The following commentary comes from an independent investor or market observer as part of TheStreet's guest contributor program, which is separate from the company's news coverage.
NEW YORK (
) -- Investors have become so accustomed to the notion of "risk on" and "risk off," many have cast aside one of the most hallowed principles of success. Reducing the possibility of loss (also known as "risk"), after all, requires assets that don't move in the same direction.
How does an ETF investor know whether his investments are zigging simultaneously, rather than zigging and zagging independently? There are a number of free Web tools, though I might recommend the
Select Sector SPDR tracker
I often check correlation coefficients among ETFs in my client accounts. If there are too many high-positive correlations (0.75 to 0.99), I recognize the likelihood that those may not be distinguishing themselves from one another. If there are too many high-negative correlations (-0.75 to -0.99), I'm unlikely to be achieving anything more than what can be accomplished with two ETFs:
SPDR S&P 500 Trust
iShares Barclays 20+ Treasury Bond
Constructing a portfolio that has seven or nine or 11 or 15 ETFs, each moving without regard to any other investment, each offering its own potential for financial gain, would be akin to discovering the Holy Grail. It's not going to happen. On the other hand, you can combine a variety of low-correlating assets that concomitantly reduce risk and outperform popular market benchmarks.
For instance, over the past six months, the S&P 500 SPDR Trust has returned 6%. That doesn't sound too shabby, although risking the entirety of one's capital on an all-stock portfolio can be terribly unnerving.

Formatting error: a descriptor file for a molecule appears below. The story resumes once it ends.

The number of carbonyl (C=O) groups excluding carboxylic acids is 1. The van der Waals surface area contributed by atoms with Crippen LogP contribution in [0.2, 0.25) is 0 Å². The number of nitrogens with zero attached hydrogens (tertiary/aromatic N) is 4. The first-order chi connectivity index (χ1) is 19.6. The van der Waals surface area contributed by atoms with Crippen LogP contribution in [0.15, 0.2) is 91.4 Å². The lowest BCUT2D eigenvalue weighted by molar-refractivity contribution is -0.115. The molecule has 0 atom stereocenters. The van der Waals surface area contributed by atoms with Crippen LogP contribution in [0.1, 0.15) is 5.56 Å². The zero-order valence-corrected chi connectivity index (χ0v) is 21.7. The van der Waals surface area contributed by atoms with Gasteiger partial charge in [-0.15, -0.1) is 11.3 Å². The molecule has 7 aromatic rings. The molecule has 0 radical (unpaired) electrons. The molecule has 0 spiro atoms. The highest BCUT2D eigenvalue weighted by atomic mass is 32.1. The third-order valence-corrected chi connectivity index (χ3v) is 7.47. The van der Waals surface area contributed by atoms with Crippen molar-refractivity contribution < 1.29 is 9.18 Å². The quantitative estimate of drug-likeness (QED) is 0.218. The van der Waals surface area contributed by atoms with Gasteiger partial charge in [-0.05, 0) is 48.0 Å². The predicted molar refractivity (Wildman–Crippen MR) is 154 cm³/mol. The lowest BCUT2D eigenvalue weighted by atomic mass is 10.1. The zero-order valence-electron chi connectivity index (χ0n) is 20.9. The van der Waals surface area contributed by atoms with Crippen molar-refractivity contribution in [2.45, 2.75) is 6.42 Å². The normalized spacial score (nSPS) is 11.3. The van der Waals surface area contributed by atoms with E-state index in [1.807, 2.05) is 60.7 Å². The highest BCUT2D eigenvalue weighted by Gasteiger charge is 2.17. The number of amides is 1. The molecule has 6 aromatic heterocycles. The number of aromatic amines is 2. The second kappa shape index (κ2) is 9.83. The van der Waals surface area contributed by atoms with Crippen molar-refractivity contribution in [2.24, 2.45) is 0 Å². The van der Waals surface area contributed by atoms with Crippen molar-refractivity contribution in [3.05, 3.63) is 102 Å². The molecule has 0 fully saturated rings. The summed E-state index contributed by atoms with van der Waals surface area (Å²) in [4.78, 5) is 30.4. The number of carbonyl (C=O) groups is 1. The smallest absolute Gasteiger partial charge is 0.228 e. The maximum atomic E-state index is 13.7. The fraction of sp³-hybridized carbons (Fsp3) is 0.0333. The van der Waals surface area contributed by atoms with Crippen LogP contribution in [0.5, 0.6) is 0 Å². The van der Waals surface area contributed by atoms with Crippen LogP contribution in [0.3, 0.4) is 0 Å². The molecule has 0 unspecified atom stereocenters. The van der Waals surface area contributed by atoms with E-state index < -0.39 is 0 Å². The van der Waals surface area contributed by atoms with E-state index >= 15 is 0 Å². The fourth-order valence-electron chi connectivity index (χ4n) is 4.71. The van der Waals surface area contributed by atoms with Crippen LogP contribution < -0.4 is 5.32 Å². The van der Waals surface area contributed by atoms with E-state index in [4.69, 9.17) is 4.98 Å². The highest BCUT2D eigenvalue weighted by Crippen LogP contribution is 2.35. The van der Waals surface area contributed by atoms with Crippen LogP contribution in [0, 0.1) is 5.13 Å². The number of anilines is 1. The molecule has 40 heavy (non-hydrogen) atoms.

Over the same six months, a portfolio with equal amounts of these seven ETFs significantly outperformed the S&P 500. What's more, the "collection" did so with a fraction of the risk. (Note: The risk is lower, both in terms of an aggregate "beta" and in terms of diversification vis-a-vis low-correlating assets.)
Now consider the correlation matrix below. In a world where correlations greater than 0.80 are the norm for stocks and commodities, the highest correlation between growth-oriented ETFs in this portfolio is less than 0.60.
I am not suggesting that you jettison your holdings. For one thing, keeping up with correlations can be more difficult than keeping up with the Kardashians. Secondly, beating the market with seven ETFs is a foolhardy financial pursuit, even when your foresight has a history of succeeding. (Review my November 2010 article:
"How My 7 ETFs Trounced The S&P 500."
That said, I encourage investors to check correlation coefficients. Make sure high-positive or high-negative correlations are in check, either by
committing to stop-loss limit orders
on each investment or by making a few adjustments to some of the positions in your account(s).
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Disclosure statement: ETF Expert is a Web site that makes the world of ETFs easier to understand. Gary Gordon, Pacific Park Financial or its clients may hold positions in ETFs, mutual funds and investment assets mentioned. The commentary does not constitute individualized investment advice. The opinions offered are not personalized recommendations to buy, sell or hold securities. At times, issuers of exchange-traded products compensate Pacific Park Financial or its subsidiaries for advertising at the ETF Expert Web site. ETF Expert content is created independently of any advertising relationships. You may review additional ETF Expert at the site.